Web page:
In this sense, effect is analogous to gravity. We don't know exactly what gravity is but we can measure its effect. It seems to me that the entire universe is adept at measuring and then reacting to the effect of gravity. We know how massive the sun is because we can observe and measure its effect on the planets: massive enough to capture orbiters. What does this mean?

Effect is influence

In people, as with gravity, effect is also influence. Each of Gangnam Style's 2.8 billion views has produced a change, however small, in the brain of another person. This change induces a realignment - a slight "gravitational pull" - toward the values and styles expressed in the video and toward Psy, its creator.

Because the wide-spread effect of Gangnam Style which aligned many millions of people toward its creator, Psy now enjoys international respect, status, and wealth. People all over the world get seriously excited - rewarded by their happy hormones - when meeting him. When Psy has a concert, thousands of people pay to experience it. When he speaks, people stop and listen. Or at least they did in 2014. If he's in trouble, many people will be happy to help him. And now he has a chance to leave a lasting legacy beyond drop-crotch pants and ridiculous videos.

In short, Psy's existence has been amplified to massive proportions compared to the average person. He's got an asteroid belt of fawning fans while the rest of us have the gravitational pull of space dust in comparison.

What's interesting about Psy is that while his video had already gone viral, his fame blew up when Gangnam Style "broke YouTube" to become the first to hit 1 billion views. That milestone was so compelling that it made the news worldwide and transformed him into a legend rather than merely famous.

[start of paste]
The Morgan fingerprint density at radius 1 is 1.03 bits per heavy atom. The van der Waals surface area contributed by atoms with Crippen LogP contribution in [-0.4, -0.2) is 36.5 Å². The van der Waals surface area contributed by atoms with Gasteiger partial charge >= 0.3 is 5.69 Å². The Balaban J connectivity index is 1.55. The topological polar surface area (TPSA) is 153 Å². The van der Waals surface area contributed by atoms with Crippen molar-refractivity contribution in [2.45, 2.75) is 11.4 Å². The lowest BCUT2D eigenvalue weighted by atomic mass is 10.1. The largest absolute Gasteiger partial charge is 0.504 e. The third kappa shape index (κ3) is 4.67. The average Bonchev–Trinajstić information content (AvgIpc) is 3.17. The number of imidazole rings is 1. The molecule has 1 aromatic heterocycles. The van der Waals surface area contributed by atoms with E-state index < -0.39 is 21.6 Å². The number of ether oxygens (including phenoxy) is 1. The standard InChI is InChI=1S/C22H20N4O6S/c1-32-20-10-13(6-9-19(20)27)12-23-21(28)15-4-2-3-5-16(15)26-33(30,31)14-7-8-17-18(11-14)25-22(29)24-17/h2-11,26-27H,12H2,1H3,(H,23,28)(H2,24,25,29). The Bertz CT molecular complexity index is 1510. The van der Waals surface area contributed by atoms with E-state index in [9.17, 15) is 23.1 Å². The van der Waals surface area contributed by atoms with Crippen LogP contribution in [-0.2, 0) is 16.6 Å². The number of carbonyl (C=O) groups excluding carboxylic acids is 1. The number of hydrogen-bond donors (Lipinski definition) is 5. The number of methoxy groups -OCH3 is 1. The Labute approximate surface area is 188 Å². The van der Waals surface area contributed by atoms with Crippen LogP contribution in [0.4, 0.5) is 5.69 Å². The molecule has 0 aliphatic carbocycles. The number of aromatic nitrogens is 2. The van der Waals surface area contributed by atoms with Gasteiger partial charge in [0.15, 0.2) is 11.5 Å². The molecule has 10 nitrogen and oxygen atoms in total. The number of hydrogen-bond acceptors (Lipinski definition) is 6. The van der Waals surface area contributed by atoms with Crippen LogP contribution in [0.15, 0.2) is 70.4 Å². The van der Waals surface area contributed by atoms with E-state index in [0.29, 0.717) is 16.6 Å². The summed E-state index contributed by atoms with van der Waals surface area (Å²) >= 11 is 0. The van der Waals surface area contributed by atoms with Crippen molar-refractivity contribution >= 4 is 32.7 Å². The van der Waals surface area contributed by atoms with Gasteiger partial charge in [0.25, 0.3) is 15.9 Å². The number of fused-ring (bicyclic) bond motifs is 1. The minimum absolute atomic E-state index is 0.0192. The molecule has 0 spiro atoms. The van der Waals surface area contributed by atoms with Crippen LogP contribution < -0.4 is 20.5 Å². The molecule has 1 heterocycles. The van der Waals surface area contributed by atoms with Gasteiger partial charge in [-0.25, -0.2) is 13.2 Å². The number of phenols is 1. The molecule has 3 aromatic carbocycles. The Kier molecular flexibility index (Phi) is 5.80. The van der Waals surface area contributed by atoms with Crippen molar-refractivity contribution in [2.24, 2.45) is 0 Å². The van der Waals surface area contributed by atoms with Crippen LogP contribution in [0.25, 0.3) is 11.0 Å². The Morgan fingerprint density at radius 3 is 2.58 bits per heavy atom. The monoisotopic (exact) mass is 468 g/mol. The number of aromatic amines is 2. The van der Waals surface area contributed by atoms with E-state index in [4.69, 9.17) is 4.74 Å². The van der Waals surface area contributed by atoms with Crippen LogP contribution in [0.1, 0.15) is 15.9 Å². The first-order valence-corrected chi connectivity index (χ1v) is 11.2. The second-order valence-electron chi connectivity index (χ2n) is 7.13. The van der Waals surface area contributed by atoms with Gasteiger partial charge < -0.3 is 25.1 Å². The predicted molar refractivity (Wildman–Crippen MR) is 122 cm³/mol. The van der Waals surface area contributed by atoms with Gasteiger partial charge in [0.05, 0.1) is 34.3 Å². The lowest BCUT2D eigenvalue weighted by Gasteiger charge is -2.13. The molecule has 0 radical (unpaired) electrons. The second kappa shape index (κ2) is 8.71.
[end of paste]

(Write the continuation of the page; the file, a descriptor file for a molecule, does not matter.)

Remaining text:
One billion views! And nearing three billion today, though slowing down. On top of those billions, he has reached audiences of millions with his TV appearances and concerts. Overall, he's earned millions of dollars. What is all of that?

Quantified effect

Psy's views, audience numbers, and wealth are his effect, quantified. This effect is directly proportional to the scale of his existence, which is directly proportional to his social value, which is all directly proportional to his ability to have and support six-dozen healthy children if he chose to. Or to construct a legacy of ideals and values that influences civilization long past his death.

Everyone else

Although Psy is an exceptional case, the pattern holds for everyone else as well. How do we regular people measure our effect? Much the same way.

We measure directly sometimes, like the cost of our weddings, the cost of our homes, cars, and vacations, the number of people at our funerals, the size of our Instagram, Snapchat, and Facebook followings (and likes), the number of important people who'll return our phone calls, the size of our families (and cumulative net worth).

We also measure indirectly, such as the number of important people who listen intently to our stories and find our jokes to be eye-wateringly uproarious, the number of people whose livelihoods depend on us for survival, and the ease by which we get people to say yes to us.

So there's many ways we measure our effect, which is a measure of our influence, and which is likewise a measure of our capacity to survive and perhaps even thrive. As long as we perceive our cumulative effect to be growing, we're doing better and feeling good. When we notice our effect diminishing or becoming overshadowed, we're doing worse and we'll feel bad about it.

Emotions are linked so directly to the rise and fall of our effect that our brain is basically an engine for figuring out how much an activity might amplify or diminish our existence. As you might expect, it's all about existence. Like gravity, this pattern of effect ←→ existence is everywhere all the time.